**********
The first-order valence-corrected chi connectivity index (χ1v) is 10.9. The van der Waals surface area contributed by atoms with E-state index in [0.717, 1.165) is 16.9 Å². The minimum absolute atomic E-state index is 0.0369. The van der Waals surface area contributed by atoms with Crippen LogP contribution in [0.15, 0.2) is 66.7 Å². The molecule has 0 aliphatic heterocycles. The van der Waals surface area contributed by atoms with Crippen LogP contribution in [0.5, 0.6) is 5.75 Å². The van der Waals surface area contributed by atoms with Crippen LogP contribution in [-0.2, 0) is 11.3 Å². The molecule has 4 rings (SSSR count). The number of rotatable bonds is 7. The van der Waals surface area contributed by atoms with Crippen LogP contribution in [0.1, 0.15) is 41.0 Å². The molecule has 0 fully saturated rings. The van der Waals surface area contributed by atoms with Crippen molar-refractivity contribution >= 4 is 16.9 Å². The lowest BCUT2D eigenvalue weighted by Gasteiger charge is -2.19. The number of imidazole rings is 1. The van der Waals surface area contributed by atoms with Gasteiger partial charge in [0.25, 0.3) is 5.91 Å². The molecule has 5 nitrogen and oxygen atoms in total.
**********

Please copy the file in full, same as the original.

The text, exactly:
The first-order valence-corrected chi connectivity index (χ1v) is 10.9. The van der Waals surface area contributed by atoms with E-state index in [0.717, 1.165) is 16.9 Å². The minimum absolute atomic E-state index is 0.0369. The van der Waals surface area contributed by atoms with Crippen LogP contribution in [0.15, 0.2) is 66.7 Å². The molecule has 0 aliphatic heterocycles. The van der Waals surface area contributed by atoms with Crippen LogP contribution in [0.5, 0.6) is 5.75 Å². The van der Waals surface area contributed by atoms with Crippen LogP contribution in [-0.2, 0) is 11.3 Å². The molecule has 4 rings (SSSR count). The number of rotatable bonds is 7. The van der Waals surface area contributed by atoms with Crippen LogP contribution in [0.1, 0.15) is 41.0 Å². The molecule has 0 fully saturated rings. The van der Waals surface area contributed by atoms with Crippen molar-refractivity contribution >= 4 is 16.9 Å². The lowest BCUT2D eigenvalue weighted by Gasteiger charge is -2.19. The number of imidazole rings is 1. The van der Waals surface area contributed by atoms with Gasteiger partial charge in [0.25, 0.3) is 5.91 Å². The molecule has 5 nitrogen and oxygen atoms in total.